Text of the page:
Miles – 173
- 80 more kms of rough dirt road, lost my licence plate
- Right after arriving in Abancay Jim gets a flat on the rear tire.
- 15 year-old tire repairman whips a patch on it in no time
- Over 100 spectators watching us re-assemble the bike
- Another hour of steep climbing dirt -Chain came off 4 times
- Australian motorcycle grand prix of sharp hairpins
Just as we rolled into Abancay, yours truly got a flat rear tire. Ironically, it happened within 50 yards of a llanteria (tire repair shop). The propietor of this fine establishment was a dimunitive 15-year old who could have passed for 12.
|The tire repairman of Abancay||Jay had little patience for my dawdling, and quickly took over, barking out orders to me and removed the tire in no time. If had been left to me and the Peruvians it probably would have taken hours. Once the wheel was off, our little tire repairman went to work. People kept filling the doorway, more to stare at the two strangers in the brightly colored outfits, than to observe the mundane chore of fixing a flat. Annoyed by the loss of his main source of light, the repairman (boy) would cup his hands and fill them with water which he would fling at the doorway, temporarily emptying it of the curious onlookers. In addition to fixing my flat, he pounded out a serious dent I put in the rim in Central America.|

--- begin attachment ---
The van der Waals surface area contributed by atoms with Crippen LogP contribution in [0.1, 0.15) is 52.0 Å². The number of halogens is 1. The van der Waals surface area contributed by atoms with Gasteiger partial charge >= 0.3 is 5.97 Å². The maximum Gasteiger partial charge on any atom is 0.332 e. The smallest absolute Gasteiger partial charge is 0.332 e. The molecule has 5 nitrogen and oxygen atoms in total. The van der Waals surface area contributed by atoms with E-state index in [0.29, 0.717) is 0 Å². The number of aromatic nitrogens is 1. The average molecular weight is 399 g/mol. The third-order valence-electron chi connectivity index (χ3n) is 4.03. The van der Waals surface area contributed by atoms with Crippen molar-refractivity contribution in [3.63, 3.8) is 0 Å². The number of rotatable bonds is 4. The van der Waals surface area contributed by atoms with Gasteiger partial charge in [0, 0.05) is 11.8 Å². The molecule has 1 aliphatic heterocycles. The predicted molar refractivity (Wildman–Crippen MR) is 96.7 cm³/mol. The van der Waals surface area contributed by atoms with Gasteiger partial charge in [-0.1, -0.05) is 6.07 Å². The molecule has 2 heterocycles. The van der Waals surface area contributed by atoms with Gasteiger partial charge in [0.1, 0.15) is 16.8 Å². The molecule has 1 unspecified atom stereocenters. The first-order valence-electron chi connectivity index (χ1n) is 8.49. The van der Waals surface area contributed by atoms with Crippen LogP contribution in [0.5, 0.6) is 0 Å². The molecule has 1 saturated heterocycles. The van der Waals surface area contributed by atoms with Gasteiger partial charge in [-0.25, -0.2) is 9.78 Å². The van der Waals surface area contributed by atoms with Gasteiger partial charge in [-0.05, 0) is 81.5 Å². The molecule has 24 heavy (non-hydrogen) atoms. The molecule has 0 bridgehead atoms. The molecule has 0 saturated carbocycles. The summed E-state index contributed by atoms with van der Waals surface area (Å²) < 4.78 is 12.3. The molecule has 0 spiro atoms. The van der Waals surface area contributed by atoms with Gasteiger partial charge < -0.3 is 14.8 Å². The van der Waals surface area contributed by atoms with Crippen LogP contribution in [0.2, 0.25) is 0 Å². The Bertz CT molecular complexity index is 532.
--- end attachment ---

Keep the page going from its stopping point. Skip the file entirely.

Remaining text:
|Exactly 34 miles outside of Abancay, the road went from rough potholes and gravel to pristine asphalt! Jay and I worshipped our newfound driving surface. This lasted for exactly 43 miles at which point it returned to its prior shoddy state. What we couldn’t understand was why there was this stretch of perfect road in the middle of nowhere. It did not connect any major towns or other strategic points as far as we could tell. And if the goal was to pave the road from Abancay to Cusco, why not start at one end and work to the other end?||
The funny thing is,
||In any event, our beautiful road turned into gravel and potholes, then back into fairly decent paved road. Along the way, Jay was giving me pointers about how to slide the back of the bike around the corners and then “give ‘er gas” and push it around.|
|I was improving, but because Jay was following me, I felt some pressure to try a little harder. At one point, I just about missed the turn and was teetering on the edge of a several thousand foot drop-off. (Remember, this is one of the highest roads in the world.)
I told Jay to go ahead of me, otherwise I was going to kill myself trying to impress him.
Black gold, asphalt!
Upon arriving in Cusco, Jay went into town. I expected him to wait for me outside of town, before the road split, he expected me to locate the town square and wait there. So, he went to the town square and waited with Dave and Leanne, while I was riding around town looking for them. It was a mess and everybody was upset. Jason was really upset, he was envisioning my corpse at the bottom of a ravine.
Anyway, I ran into David later that night and found out where they were staying. I had already gotten my own hotel. (There is really a long story here, but we simply don«t have the time to tell it right now.)